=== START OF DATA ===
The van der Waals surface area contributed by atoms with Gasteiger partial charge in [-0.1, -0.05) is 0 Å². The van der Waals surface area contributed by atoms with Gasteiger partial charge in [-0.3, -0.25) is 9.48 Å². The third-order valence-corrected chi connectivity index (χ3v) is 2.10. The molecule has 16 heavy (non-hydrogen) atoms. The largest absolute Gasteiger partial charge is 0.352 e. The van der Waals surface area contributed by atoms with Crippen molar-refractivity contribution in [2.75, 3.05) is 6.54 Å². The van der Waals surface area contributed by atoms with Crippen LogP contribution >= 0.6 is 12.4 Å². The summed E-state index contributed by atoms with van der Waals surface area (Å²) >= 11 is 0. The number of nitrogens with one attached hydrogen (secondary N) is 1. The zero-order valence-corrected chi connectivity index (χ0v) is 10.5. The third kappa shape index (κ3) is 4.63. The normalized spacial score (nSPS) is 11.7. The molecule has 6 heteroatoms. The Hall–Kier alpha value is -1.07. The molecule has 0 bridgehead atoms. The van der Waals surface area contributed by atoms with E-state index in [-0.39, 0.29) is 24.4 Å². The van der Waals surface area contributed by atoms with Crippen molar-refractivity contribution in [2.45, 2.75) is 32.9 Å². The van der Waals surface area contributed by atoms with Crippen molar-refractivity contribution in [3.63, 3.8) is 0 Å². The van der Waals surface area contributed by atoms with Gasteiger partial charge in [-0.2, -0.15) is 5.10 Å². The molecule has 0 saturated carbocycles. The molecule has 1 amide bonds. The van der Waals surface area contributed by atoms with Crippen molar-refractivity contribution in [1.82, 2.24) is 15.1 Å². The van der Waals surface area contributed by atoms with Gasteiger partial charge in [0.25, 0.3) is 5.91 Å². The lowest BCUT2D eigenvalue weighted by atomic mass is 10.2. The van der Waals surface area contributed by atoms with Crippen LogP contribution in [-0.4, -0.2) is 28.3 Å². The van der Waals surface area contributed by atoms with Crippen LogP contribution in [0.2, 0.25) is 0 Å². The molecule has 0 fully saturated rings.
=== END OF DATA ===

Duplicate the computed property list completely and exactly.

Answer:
The van der Waals surface area contributed by atoms with Gasteiger partial charge in [-0.1, -0.05) is 0 Å². The van der Waals surface area contributed by atoms with Gasteiger partial charge in [-0.3, -0.25) is 9.48 Å². The third-order valence-corrected chi connectivity index (χ3v) is 2.10. The molecule has 16 heavy (non-hydrogen) atoms. The largest absolute Gasteiger partial charge is 0.352 e. The van der Waals surface area contributed by atoms with Crippen molar-refractivity contribution in [2.75, 3.05) is 6.54 Å². The van der Waals surface area contributed by atoms with Crippen LogP contribution >= 0.6 is 12.4 Å². The summed E-state index contributed by atoms with van der Waals surface area (Å²) >= 11 is 0. The number of nitrogens with one attached hydrogen (secondary N) is 1. The zero-order valence-corrected chi connectivity index (χ0v) is 10.5. The third kappa shape index (κ3) is 4.63. The normalized spacial score (nSPS) is 11.7. The molecule has 6 heteroatoms. The Hall–Kier alpha value is -1.07. The molecule has 0 bridgehead atoms. The van der Waals surface area contributed by atoms with E-state index in [-0.39, 0.29) is 24.4 Å². The van der Waals surface area contributed by atoms with Crippen molar-refractivity contribution in [2.45, 2.75) is 32.9 Å². The van der Waals surface area contributed by atoms with Crippen molar-refractivity contribution in [3.63, 3.8) is 0 Å². The van der Waals surface area contributed by atoms with Gasteiger partial charge in [-0.2, -0.15) is 5.10 Å². The molecule has 0 saturated carbocycles. The molecule has 1 amide bonds. The van der Waals surface area contributed by atoms with Crippen molar-refractivity contribution in [1.82, 2.24) is 15.1 Å². The van der Waals surface area contributed by atoms with Gasteiger partial charge in [0.25, 0.3) is 5.91 Å². The lowest BCUT2D eigenvalue weighted by atomic mass is 10.2. The van der Waals surface area contributed by atoms with Crippen LogP contribution in [-0.4, -0.2) is 28.3 Å². The van der Waals surface area contributed by atoms with Crippen LogP contribution in [0.2, 0.25) is 0 Å². The molecule has 0 fully saturated rings.